Ash Wednesday Exhibition at Prospect Hill
Last Update: Saturday, February 16, 2008. 5:01am
The Ash Wednesday bushfires of 1983 will live long in the memories of the people of South Australia and Victoria.
They claimed 75 lives, including 28 in South Australia. Hundreds of homes were destroyed or damaged, livestock losses in South Australia exceeded 250,000 while thousands of kilometres of fencing had to be replaced.
The tiny settlement of Prospect Hill, just outside Meadows in the Adelaide Hills, was hard hit by the fires.
To commemorate the 25th anniversary of the fires, the History Trust of South Australia has funded an Ash Wednesday Exhibition at the local museum.
Many of the historic buildings which form part of the museum were burnt out in the fires, including the one housing this exhibition.
Two lives were lost in the fire at Prospect Hill. Jane Winifred Gregurke, aged 24 and 23 year old Warren John McCourt, both of Ascot Park, were house sitting on that fateful day 25 years ago.
The fire claimed 16 homes in the district while the town also lost its Scout Hall and CWA Hall.
The exhibition has been co-ordinated by Meredith Newman who says the bushfire had a massive impact on the area.
She says seven people were interviewed to tell their personal stories.
The exhibition features display boards of photographs and newspaper clippings together with items salvaged from the fire including melted bottles and cameras.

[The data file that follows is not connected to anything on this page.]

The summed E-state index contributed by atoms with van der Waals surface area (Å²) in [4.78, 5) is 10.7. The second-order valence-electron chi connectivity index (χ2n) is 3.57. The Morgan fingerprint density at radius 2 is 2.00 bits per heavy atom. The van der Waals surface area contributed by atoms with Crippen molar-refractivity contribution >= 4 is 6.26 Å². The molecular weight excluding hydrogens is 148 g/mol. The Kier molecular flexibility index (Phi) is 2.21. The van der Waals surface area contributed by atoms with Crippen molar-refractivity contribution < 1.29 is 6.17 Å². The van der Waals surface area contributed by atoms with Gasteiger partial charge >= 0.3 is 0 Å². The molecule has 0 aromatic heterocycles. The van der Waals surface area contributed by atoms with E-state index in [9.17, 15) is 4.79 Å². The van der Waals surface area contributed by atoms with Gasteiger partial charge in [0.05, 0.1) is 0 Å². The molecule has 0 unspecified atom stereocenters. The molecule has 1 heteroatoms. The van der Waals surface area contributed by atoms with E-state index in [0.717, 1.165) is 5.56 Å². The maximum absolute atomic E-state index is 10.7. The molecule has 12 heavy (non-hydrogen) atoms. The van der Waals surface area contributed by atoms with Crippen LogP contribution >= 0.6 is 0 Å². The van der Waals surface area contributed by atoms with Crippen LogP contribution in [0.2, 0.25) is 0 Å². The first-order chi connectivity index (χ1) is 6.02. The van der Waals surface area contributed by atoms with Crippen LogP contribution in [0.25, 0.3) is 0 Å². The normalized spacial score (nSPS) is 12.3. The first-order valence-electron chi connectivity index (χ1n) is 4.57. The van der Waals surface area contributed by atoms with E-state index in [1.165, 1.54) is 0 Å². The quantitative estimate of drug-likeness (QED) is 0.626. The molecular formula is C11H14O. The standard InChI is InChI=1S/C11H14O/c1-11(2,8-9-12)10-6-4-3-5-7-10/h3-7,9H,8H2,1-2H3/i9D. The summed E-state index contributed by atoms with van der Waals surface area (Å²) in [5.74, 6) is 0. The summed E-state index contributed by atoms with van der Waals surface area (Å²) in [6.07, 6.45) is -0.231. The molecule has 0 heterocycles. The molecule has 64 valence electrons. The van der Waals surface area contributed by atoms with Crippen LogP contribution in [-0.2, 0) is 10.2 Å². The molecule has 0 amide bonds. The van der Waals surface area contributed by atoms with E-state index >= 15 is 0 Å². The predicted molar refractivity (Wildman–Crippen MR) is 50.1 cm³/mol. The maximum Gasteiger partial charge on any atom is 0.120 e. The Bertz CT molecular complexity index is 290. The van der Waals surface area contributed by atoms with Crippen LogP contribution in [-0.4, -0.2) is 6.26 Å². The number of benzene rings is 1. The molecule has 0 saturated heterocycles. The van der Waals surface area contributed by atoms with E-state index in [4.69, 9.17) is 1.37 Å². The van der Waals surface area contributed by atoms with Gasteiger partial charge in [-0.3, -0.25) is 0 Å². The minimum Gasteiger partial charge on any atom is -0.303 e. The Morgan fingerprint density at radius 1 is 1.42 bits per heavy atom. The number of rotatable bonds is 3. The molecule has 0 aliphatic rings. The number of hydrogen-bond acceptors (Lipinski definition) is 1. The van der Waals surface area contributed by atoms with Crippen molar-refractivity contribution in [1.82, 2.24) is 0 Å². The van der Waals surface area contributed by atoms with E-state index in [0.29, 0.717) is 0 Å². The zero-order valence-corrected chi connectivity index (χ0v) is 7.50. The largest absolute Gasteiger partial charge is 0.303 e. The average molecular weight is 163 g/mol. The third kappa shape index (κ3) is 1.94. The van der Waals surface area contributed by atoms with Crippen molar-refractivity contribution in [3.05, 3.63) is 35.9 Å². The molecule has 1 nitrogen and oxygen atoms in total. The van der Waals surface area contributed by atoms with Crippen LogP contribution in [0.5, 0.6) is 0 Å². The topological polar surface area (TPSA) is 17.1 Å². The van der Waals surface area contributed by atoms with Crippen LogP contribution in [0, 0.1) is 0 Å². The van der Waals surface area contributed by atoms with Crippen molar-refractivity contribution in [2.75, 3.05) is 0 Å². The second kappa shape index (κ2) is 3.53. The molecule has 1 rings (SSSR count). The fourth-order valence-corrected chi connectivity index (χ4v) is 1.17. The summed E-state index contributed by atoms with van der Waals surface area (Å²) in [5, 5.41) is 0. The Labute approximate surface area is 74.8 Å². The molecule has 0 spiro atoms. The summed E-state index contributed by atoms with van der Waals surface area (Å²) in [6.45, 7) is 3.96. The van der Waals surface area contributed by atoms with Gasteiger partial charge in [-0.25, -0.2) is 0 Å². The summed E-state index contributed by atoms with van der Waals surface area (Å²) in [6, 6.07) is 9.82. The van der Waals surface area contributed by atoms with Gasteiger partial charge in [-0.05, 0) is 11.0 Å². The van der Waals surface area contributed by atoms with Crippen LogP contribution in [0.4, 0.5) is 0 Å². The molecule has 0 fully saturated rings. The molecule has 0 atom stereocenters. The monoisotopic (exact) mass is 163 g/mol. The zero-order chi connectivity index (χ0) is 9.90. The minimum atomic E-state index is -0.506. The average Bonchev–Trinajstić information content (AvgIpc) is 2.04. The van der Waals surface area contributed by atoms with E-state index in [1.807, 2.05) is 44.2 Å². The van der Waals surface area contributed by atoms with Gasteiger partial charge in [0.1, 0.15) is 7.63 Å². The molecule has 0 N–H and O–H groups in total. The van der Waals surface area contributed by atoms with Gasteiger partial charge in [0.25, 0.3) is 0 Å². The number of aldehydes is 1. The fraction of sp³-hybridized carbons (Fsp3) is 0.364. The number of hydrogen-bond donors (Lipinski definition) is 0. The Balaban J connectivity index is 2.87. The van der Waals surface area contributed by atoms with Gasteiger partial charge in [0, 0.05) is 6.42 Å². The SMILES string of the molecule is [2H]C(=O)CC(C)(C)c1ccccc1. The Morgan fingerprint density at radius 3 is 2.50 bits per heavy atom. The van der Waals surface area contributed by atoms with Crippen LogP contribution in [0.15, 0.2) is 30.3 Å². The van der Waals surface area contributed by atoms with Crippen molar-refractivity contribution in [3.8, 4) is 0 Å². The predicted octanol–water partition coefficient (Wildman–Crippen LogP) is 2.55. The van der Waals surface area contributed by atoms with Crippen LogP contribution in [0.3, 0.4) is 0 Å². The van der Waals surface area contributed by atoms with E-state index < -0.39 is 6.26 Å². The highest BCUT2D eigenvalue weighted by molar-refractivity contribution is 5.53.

A Country Fire Service uniform belonging to the late Keith Griggs is also on display together with an old firefighting knapsack and remnants from the Oakely home where the young couple lost their lives.
Dairy farmer Joyce Smart is one of those whose story is told in the exhibition.
She remembers well that hot day in February 1983.
"I was down at the local fire shed at that time and I thought I must get home, I must get home, because of all my livestock that I had to shift into a paddock where I hoped they were going to be safe."
She says all the cows panicked and rushed up into the corner of a paddock and there was no way they could get out.
"As the fire was approaching I yelled and yelled and called them by name and they came down through the flames and the fire to me. I'll never forget they were holding their heads straight up trying to keep their eyes and their mouths out of the flames."
The 42 cows came down to Joyce, who kept calling them by name to keep them calm. An old man kangaroo also joined the group.
Sadly, for Joyce, while she managed to save the livestock her home was destroyed.
"I thought it was still there, but I opened the door and it was all alight inside and everything just exploded. So I lost all my home, hayshed and stockfeed."
Like so many people Joyce says it doesn't seem like it was 25 years ago. "It's a day you can never ever forget. I think somebody was with me that day."
The Prospect Hill Museum is open Sundays from 2pm-4pm.